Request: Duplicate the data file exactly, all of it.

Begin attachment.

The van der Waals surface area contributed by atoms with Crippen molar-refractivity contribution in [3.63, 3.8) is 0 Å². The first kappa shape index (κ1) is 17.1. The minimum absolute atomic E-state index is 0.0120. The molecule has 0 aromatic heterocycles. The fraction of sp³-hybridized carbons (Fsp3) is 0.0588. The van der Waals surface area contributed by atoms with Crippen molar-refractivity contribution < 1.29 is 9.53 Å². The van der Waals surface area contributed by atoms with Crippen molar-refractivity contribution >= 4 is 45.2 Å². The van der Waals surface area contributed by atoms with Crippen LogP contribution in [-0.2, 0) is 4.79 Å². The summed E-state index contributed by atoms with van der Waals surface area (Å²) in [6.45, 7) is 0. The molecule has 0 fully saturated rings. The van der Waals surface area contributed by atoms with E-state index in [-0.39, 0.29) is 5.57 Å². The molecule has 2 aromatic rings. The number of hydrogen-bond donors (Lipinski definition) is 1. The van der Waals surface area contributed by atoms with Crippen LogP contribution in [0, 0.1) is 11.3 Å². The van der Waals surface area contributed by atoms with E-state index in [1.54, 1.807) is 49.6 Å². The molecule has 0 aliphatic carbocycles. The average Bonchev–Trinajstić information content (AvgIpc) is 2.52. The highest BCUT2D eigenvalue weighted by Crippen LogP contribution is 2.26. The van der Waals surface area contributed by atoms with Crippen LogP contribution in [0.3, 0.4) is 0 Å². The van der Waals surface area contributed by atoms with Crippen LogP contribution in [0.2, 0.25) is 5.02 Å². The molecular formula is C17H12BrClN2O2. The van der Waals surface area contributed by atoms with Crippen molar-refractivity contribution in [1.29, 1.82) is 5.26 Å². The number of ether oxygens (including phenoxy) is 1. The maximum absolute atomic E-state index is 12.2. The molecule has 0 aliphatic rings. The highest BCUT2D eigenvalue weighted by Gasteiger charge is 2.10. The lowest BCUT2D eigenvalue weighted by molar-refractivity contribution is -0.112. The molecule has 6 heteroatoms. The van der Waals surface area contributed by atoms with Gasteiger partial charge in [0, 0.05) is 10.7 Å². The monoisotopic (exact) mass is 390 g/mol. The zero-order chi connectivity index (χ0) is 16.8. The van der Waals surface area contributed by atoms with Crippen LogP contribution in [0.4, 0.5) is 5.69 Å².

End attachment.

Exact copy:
The van der Waals surface area contributed by atoms with Crippen molar-refractivity contribution in [3.63, 3.8) is 0 Å². The first kappa shape index (κ1) is 17.1. The minimum absolute atomic E-state index is 0.0120. The molecule has 0 aromatic heterocycles. The fraction of sp³-hybridized carbons (Fsp3) is 0.0588. The van der Waals surface area contributed by atoms with Crippen molar-refractivity contribution < 1.29 is 9.53 Å². The van der Waals surface area contributed by atoms with Crippen molar-refractivity contribution >= 4 is 45.2 Å². The van der Waals surface area contributed by atoms with Crippen LogP contribution in [-0.2, 0) is 4.79 Å². The summed E-state index contributed by atoms with van der Waals surface area (Å²) in [6.45, 7) is 0. The molecule has 0 fully saturated rings. The van der Waals surface area contributed by atoms with E-state index in [-0.39, 0.29) is 5.57 Å². The molecule has 2 aromatic rings. The number of hydrogen-bond donors (Lipinski definition) is 1. The van der Waals surface area contributed by atoms with Crippen LogP contribution in [0, 0.1) is 11.3 Å². The van der Waals surface area contributed by atoms with E-state index in [1.54, 1.807) is 49.6 Å². The molecule has 0 aliphatic carbocycles. The average Bonchev–Trinajstić information content (AvgIpc) is 2.52. The highest BCUT2D eigenvalue weighted by Crippen LogP contribution is 2.26. The van der Waals surface area contributed by atoms with Crippen LogP contribution in [0.3, 0.4) is 0 Å². The van der Waals surface area contributed by atoms with Crippen LogP contribution in [0.2, 0.25) is 5.02 Å². The molecular formula is C17H12BrClN2O2. The van der Waals surface area contributed by atoms with Crippen molar-refractivity contribution in [1.29, 1.82) is 5.26 Å². The number of ether oxygens (including phenoxy) is 1. The maximum absolute atomic E-state index is 12.2. The molecule has 0 aliphatic rings. The highest BCUT2D eigenvalue weighted by Gasteiger charge is 2.10. The lowest BCUT2D eigenvalue weighted by molar-refractivity contribution is -0.112. The molecule has 6 heteroatoms. The van der Waals surface area contributed by atoms with Gasteiger partial charge in [0, 0.05) is 10.7 Å². The monoisotopic (exact) mass is 390 g/mol. The zero-order chi connectivity index (χ0) is 16.8. The van der Waals surface area contributed by atoms with Crippen LogP contribution in [0.4, 0.5) is 5.69 Å².